Now we proceed to the most accurate approximate method used by Sierra Bullets. Only proper ballistic calculator can do better.
But there's no free lunch - we'll need information not normally found in ballistic tables, namely vertical bullet drop at various distances. See the following picture for explanation.
As before, red line (LOS) goes straight from shooter's eye to target. Green line is bore axis.
Blue arrow d is bullet path, perpendicular to LOS. Coyote brown arrow d' is vertical drop. In absence of gravity, the bullet would continue along bore axis and drop would remain zero. On Earth drop is zero at the muzzle and negative throughout the rest of trajectory -- that is, below the bore axis. Bullet path, on the other hand, can be either positive or negative (above or below the LOS).
To calculate drop table in JBM, set sight height to 0 and zero distance to 1 m.
Sierra's correction is calculated as follows:
1. Measure inclination α;
2. Measure the slant distance (along LOS) D;
3. Look up in regular ballistic table bullet path d that corresponds to distance D;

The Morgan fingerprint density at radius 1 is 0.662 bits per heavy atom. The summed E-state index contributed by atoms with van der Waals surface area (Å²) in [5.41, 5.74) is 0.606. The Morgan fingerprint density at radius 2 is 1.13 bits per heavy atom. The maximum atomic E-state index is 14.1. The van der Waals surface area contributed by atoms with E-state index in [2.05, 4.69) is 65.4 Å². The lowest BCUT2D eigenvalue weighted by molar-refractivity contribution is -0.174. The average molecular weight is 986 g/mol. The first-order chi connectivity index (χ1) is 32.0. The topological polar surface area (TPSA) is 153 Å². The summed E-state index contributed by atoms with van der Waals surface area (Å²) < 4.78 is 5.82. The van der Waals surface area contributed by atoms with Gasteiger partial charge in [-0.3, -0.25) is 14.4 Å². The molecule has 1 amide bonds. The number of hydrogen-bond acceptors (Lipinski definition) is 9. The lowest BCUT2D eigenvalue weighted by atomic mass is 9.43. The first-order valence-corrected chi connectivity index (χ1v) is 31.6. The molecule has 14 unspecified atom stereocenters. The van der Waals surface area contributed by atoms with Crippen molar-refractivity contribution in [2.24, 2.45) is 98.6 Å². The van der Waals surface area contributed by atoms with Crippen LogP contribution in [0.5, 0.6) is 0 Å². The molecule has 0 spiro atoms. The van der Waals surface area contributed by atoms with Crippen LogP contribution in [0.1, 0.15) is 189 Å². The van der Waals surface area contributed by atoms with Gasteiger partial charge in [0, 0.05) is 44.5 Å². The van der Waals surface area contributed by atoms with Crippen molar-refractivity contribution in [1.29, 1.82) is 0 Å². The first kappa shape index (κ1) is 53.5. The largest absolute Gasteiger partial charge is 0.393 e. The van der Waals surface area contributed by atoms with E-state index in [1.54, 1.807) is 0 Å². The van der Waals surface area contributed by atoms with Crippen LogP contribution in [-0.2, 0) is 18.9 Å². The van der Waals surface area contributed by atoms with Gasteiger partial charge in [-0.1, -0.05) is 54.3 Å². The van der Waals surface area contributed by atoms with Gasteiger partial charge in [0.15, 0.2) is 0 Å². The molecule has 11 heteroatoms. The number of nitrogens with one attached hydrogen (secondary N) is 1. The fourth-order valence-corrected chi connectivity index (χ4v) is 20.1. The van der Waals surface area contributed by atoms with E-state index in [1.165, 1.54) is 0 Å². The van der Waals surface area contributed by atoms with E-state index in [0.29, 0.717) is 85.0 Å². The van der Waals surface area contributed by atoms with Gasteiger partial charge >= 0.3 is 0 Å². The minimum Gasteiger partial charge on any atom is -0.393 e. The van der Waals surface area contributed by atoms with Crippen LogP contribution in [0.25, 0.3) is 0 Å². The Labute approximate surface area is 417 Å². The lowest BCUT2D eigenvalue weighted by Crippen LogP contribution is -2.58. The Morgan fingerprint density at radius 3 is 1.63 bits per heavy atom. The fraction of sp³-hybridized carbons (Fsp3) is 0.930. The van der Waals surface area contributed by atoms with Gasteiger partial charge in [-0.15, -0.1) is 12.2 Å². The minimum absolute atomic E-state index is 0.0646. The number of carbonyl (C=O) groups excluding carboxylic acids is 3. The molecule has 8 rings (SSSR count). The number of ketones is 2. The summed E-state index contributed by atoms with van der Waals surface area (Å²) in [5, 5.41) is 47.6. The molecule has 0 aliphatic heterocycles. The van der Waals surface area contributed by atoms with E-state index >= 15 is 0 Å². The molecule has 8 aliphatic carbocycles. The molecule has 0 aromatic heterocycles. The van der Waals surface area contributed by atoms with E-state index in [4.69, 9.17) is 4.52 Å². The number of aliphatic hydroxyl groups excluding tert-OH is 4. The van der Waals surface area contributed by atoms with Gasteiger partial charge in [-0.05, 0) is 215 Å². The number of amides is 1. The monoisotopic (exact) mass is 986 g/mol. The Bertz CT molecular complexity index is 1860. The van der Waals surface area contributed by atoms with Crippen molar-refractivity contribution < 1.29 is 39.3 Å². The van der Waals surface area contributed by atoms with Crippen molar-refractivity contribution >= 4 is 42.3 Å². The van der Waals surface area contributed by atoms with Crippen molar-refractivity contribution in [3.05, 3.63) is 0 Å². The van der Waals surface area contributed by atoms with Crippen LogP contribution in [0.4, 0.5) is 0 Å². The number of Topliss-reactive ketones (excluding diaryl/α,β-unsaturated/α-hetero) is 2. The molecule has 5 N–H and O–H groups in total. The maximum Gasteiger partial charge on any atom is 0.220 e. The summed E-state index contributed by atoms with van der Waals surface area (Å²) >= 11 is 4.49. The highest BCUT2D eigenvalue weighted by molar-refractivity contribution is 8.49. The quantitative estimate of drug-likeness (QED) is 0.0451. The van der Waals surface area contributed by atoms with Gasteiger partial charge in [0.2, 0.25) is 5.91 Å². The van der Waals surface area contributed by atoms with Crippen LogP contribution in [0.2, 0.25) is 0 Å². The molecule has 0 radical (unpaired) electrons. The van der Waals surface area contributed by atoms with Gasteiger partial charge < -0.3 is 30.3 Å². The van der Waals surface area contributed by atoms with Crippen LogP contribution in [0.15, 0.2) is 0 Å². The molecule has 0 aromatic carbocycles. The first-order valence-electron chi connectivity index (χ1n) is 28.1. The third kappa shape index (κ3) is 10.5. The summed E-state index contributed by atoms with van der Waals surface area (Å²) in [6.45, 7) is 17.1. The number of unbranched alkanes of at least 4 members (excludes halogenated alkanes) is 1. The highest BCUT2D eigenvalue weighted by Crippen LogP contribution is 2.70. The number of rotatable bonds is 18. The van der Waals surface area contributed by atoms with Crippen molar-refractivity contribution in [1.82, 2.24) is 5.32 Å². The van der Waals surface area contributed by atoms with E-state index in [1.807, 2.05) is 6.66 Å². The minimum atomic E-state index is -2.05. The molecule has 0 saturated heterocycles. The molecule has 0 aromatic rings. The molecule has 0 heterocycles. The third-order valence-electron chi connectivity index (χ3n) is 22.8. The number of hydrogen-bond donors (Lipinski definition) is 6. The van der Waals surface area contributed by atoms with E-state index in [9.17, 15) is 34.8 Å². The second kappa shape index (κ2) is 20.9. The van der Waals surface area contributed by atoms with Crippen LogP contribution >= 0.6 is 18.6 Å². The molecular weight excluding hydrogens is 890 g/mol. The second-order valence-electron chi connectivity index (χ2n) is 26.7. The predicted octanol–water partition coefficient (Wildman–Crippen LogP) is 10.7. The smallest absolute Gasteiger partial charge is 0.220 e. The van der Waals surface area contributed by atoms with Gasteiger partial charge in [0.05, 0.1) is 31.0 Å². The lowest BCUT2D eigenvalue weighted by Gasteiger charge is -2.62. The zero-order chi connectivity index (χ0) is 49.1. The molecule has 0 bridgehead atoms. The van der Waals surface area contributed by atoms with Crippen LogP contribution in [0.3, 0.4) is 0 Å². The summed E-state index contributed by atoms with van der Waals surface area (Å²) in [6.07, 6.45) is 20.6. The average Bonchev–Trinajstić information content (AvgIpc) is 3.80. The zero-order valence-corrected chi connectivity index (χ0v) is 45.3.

4. Look up in drop table drop d' that corresponds to distance D and flip its sign;
5. Sierra's correction = d + (1 - cos(α)) * d'
GP11 vertical miss distance, cm
Terrific, isn't it?
Domain: as far as the eye can see
Complexity: complex! 2 table lookups, 3 mathematical operations
Pros: accuracy is as good as it gets
Cons: too complex to be useful, requires extra data (regular ballistic tables are not enough)
Shooting rules of thumb should work under stress. Sierra method is too complex to be of much use in such scenario. Even setting aside practicality of two sets of tables, the chance of getting the calculation wrong or not fast enough is too high.
So none of the methods so far is acceptable. It does not appear possible to have your cake and eat it, too. Yet there is light at the end of the tunnel. Read on.